Business grows when the community grows. Here are 4 quick facts about corporate social responsibility;
- Corporate social responsibility (CSR) is a self-regulating business model that helps a company be socially accountable—to itself, its stakeholders, and the public. (Chen, 2020). Business has a responsibility to develop the communities within which it operates.
- While (CSR) has been in play since the 70s, the forms and shapes that it adopts have changed. The modern CSR movement can be traced to Article 23 in the 1948 United Nations Universal Declaration on Human Rights, which called for the right to employment, favorable work conditions, equal pay for equal work, and the right to join trade unions. (Moore, 2014) Over the years CSR gained momentum through awareness raising activities and globalization.
- Fast forward through the past two decades, and you can see the influence of the CSR movement by looking at today’s business language: corporate citizenship; sustainability; triple bottom line; ESG (environmental, social and governance); inclusive business; cause related marketing (CRM); pro-poor value chains; bottom of the pyramid business models (BOP); socially responsible investing and impact investing; social enterprise; social purpose; public-private partnerships; green economy; collective impact; license to operate/ license to lead; corporate ethics; and corporate volunteerism and employee engagement. (Ibid, Moore)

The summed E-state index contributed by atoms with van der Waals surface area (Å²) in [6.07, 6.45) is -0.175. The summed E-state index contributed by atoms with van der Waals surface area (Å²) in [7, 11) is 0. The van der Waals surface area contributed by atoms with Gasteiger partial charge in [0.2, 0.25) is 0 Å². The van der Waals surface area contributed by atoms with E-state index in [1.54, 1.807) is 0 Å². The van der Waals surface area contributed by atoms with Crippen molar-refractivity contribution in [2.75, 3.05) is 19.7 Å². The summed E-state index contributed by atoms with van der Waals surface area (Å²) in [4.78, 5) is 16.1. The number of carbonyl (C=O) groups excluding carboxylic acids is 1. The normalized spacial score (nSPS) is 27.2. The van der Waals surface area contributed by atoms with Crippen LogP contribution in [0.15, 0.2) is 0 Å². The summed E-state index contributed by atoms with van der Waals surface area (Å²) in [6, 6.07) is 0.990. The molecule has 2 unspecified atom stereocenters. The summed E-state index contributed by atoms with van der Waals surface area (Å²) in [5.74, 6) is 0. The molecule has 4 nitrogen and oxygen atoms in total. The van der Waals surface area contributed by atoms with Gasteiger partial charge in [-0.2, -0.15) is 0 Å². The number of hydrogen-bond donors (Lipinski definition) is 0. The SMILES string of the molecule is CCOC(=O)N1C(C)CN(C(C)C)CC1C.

- Nowadays, nearly every company has a CSR department and publishes a report at the end of each year, detailing the efforts that have been undertaken and how these efforts contribute to the ESGs. This is an accountability measurement. CSR is not going anywhere anytime soon and those that choose not to practice responsibility in business will suffer the consequences and lose market share!
These are a few simple points to help you understand CSR and its roots. All business owners (both big and small) should take time to reflect on how their companies can contribute socially and environmentally.